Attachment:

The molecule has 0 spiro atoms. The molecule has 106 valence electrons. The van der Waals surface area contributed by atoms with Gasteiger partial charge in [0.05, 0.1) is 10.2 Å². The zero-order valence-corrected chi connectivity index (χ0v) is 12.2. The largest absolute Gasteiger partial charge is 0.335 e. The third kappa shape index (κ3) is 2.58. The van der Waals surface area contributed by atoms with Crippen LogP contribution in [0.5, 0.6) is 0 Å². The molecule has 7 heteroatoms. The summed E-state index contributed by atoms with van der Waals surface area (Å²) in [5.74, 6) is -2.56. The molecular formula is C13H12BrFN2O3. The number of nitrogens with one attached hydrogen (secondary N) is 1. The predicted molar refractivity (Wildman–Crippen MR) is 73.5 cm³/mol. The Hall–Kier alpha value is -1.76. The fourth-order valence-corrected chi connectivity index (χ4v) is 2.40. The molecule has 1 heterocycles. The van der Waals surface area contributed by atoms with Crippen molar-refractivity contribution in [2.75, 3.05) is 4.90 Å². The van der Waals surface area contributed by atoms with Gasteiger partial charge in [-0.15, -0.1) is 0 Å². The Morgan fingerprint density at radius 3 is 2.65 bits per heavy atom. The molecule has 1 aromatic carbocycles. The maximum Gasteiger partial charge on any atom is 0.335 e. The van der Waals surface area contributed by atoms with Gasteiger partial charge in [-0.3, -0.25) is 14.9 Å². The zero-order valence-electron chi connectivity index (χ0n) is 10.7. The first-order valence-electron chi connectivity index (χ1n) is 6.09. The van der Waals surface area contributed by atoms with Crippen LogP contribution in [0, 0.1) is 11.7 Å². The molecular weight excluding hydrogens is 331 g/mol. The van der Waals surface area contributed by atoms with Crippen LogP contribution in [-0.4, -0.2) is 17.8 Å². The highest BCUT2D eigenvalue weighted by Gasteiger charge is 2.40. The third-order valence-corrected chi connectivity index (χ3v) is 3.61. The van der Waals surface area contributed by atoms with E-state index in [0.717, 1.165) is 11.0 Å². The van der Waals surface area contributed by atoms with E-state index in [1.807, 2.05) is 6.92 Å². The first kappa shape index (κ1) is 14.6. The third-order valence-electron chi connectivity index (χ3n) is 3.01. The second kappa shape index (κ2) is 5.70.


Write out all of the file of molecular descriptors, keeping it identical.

The molecule has 0 spiro atoms. The molecule has 106 valence electrons. The van der Waals surface area contributed by atoms with Gasteiger partial charge in [0.05, 0.1) is 10.2 Å². The zero-order valence-corrected chi connectivity index (χ0v) is 12.2. The largest absolute Gasteiger partial charge is 0.335 e. The third kappa shape index (κ3) is 2.58. The van der Waals surface area contributed by atoms with Crippen LogP contribution in [0.5, 0.6) is 0 Å². The molecule has 7 heteroatoms. The summed E-state index contributed by atoms with van der Waals surface area (Å²) in [5.74, 6) is -2.56. The molecular formula is C13H12BrFN2O3. The number of nitrogens with one attached hydrogen (secondary N) is 1. The predicted molar refractivity (Wildman–Crippen MR) is 73.5 cm³/mol. The Hall–Kier alpha value is -1.76. The fourth-order valence-corrected chi connectivity index (χ4v) is 2.40. The molecule has 1 heterocycles. The van der Waals surface area contributed by atoms with Crippen molar-refractivity contribution in [2.75, 3.05) is 4.90 Å². The van der Waals surface area contributed by atoms with Gasteiger partial charge in [-0.15, -0.1) is 0 Å². The Morgan fingerprint density at radius 3 is 2.65 bits per heavy atom. The molecule has 1 aromatic carbocycles. The maximum Gasteiger partial charge on any atom is 0.335 e. The van der Waals surface area contributed by atoms with Gasteiger partial charge in [-0.3, -0.25) is 14.9 Å². The zero-order valence-electron chi connectivity index (χ0n) is 10.7. The first-order valence-electron chi connectivity index (χ1n) is 6.09. The van der Waals surface area contributed by atoms with Crippen LogP contribution in [0, 0.1) is 11.7 Å². The molecular weight excluding hydrogens is 331 g/mol. The van der Waals surface area contributed by atoms with Crippen LogP contribution in [-0.4, -0.2) is 17.8 Å². The highest BCUT2D eigenvalue weighted by Gasteiger charge is 2.40. The third-order valence-corrected chi connectivity index (χ3v) is 3.61. The van der Waals surface area contributed by atoms with E-state index in [0.717, 1.165) is 11.0 Å². The van der Waals surface area contributed by atoms with E-state index in [1.807, 2.05) is 6.92 Å². The first kappa shape index (κ1) is 14.6. The third-order valence-electron chi connectivity index (χ3n) is 3.01. The second kappa shape index (κ2) is 5.70.